Overview

For those of us who write code, proxy is an all-too-familiar term, but it’s often puzzling that sometimes we need to set up a proxy, for example, when using Go, we often have to do something like this

  1. [[email protected].io]# HTTP_PROXY=127.0.0.1:1080 go get github.com/liuliqiang/log4go

However, sometimes when we visit google.com, we can access it directly in the browser, so what’s the difference. This is actually the so-called transparent proxy, the so-called transparent proxy, simply put, is the application does not need to know whether there is a proxy server, for example, we often use the “rule-based global proxy” can probably be considered a transparent proxy, because we access the network, we use applications such as Chrome are unaware of the presence of a proxy.

For example, if you try to set a non-existent HTTP_PROXY variable and write an http client program in Go, you will find that your http client program does not work properly because Go’s default HTTP Client library is concerned about whether your environment variable contains HTTP_PROXY, and if it does, it will actively set it as a proxy for your http client, so setting a wrong proxy will result in different access, which is a problem you often encounter when developing locally.

TProxy

Under Linux, the kernel has supported transparent proxies since version 2.2. This feature is called TProxy and is also based on Netfilter, common tools are

Uses of Tproxy

Don’t limit the use of TProxy to our simple, everyday needs of going over walls, there are actually applications for TProxy in industry, here are a few scenarios.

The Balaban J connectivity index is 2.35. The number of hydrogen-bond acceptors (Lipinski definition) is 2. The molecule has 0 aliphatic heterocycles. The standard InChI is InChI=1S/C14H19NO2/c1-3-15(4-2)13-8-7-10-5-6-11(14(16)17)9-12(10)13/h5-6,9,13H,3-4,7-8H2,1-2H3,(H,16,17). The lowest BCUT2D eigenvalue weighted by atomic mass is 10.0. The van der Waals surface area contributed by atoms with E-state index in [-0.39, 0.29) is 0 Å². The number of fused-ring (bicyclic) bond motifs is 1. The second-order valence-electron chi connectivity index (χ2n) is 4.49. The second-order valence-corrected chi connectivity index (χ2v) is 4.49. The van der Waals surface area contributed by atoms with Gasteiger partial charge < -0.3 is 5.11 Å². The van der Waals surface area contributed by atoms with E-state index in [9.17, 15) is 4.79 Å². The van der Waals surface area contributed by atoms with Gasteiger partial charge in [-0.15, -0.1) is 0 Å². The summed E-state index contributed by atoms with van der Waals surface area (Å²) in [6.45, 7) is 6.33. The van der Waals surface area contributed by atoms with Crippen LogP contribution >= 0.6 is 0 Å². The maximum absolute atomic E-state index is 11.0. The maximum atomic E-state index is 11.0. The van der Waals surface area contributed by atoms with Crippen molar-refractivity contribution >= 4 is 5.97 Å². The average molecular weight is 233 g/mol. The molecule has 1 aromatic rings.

Receiving packets that do not belong to the local machine

In my previous talk on iptables (iptables in depth), I described the processing flow of a datagram after it has been network stacked as follows

Figure 1: iptables data flow diagram

After the PreRouting Filter, a target address determination is made to see if it is a local datagram, if not, it is forwarded out and the local application is not informed, then through the tproxy, we can do something to send the datagram to our local application as well.

  1. [[email protected].io]# iptables -t mangle -N DIVERT
  2. [[email protected].io]# iptables -t mangle -A PREROUTING -p tcp -m socket -j DIVERT
  3. [[email protected].io]# iptables -t mangle -A DIVERT -j MARK --set-mark 1
  4. [[email protected].io]# iptables -t mangle -A DIVERT -j TPROXY --on-port 1080
  5. [[email protected].io]#
  6. [[email protected].io]# ip rule add fwmark 1 lookup 100
  7. [[email protected].io]# ip route add local 0.0.0.0/0 dev lo table 100
  8. [[email protected].io]#

ok, you can see the procedure here.

  1. add a custom chain of iptables (my previous introductory article E8%87%AA%E5%AE%9A%E4%B9%89%E9%93%BE))
  2. if it’s a socket, send it to the custom chain
  3. mark all packets entering the custom chain
  4. accept the datagram
  5. look up the table with ID 100 for all packets with mark 1
  6. route the packets locally

At this point, the packet may be received by the local application, but to ensure that it is received by the application, you need to set the socket options specifically: ```.

  1. [[email protected].io]# cat main.c
  2. fd = socket(AF_INET, SOCK_STREAM, 0);
  3. int value = 1;
  4. setsockopt(fd, SOL_IP, IP_TRANSPARENT, &value, sizeof(value));
  5. name.sin_family = AF_INET;
  6. name.sin_port = htons(0x1080);
  7. name.sin_addr.s_addr = htonl(0xDEADBEEF);
  8. bind(fd, &name, sizeof(name));

OK, so what does this do? This is a very easy to understand transparent proxy function, if you want to implement a port-based transparent proxy, then you can use this set, for example, to implement Istio similar functions, how to implement it depends on how to write the code of your application part.

traffic redirection

This is a DNAT-like feature that works like this, I have three machines.

Now I want to access 10.0.0.4:80 through 10.0.0.3, but the application is actually working on port 50080, so it works like this.

  1. [[email protected].io]# iptables -t mangle -A PREROUTING -p tcp --dport 50080 -j TPROXY \
  2. --tproxy-mark 0x1/0x1 --on-port 80

Application direct support

This is a feature of applications such as Squid and Envoy configuration/listeners/listener_filters/original_dst_filter) are both supported.

Mystery Applications

This one is not introduced, just read someone else’s article: Transparent Proxy: TPROXY

Ref